The problem was that my insides did not match up with the image I was expected to portray. I was left to figure it out on my own.  As a teenager, I vowed to never drink the way my dad did.   Little did I know that I had a genetic predisposition to become an alcoholic and an addict just like he was — and it wasn’t too long before I found myself fighting my own battle with addiction.

With little parental guidance, I found myself easily influenced by my peers.  They were the ones I turned to for the guidance I was lacking at home.  I had low self-esteem and hadn’t been taught positive decision-making skills.  My decision to try drugs for the first time was voluntary. I did it to fit in.  Maybe it would have helped if I’d heard my parents’ voice in the back of my mind telling me that I was making a bad choice, but those voices just weren’t there. Instead that first high gave me was a sense of wholeness and confidence that I had never felt before.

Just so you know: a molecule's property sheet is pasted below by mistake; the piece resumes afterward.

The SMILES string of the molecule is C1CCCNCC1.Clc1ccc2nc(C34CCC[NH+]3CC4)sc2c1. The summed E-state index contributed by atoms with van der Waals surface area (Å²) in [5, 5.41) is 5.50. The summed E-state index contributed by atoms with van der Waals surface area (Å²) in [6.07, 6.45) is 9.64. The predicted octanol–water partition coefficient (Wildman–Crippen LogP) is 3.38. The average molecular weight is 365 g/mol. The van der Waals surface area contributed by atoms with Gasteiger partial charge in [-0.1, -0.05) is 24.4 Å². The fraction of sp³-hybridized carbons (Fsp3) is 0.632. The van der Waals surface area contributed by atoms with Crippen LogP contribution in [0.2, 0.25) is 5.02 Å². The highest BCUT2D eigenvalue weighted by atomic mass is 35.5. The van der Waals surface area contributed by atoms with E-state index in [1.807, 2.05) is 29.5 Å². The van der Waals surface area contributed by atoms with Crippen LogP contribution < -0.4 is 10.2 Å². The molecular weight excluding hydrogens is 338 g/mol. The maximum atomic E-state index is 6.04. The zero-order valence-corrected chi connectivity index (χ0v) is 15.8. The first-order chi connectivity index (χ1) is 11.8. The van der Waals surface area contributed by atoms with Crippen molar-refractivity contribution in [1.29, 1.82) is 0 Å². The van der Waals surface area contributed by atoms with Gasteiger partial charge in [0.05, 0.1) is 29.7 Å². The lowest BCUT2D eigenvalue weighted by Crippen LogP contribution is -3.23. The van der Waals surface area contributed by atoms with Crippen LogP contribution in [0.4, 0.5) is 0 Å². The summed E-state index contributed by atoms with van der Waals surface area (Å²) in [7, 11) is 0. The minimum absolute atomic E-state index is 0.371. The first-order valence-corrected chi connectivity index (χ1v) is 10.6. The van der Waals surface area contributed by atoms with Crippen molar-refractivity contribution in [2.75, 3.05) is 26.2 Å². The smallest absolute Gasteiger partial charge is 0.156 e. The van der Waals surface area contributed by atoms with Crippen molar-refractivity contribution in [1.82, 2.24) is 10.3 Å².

I felt like I had finally found the thing that was going to fix me. My low self-esteem seemed to disappear when I was high, and the feelings of emptiness were temporarily gone. But after a while of numbing myself, no amount of drugs or alcohol could take away the emotional pain and insecurities I felt inside. Getting high just gave me artificial confidence and when it wore off I felt an overwhelming sense of loneliness and fear of not knowing how to stop abusing drugs and alcohol, or who I could trust or turn to for help.  What at first seemed like a way to have fun and fit in soon turned on me and started to feel like riding in a car without any breaks. I didn’t know how to stop my addiction.

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Posted by Lauren King  /  Filed under Confronting Teens, Dealing with an Addicted Child, Denial, Family History, Finding Treatment, Treatment  /  Comments: 0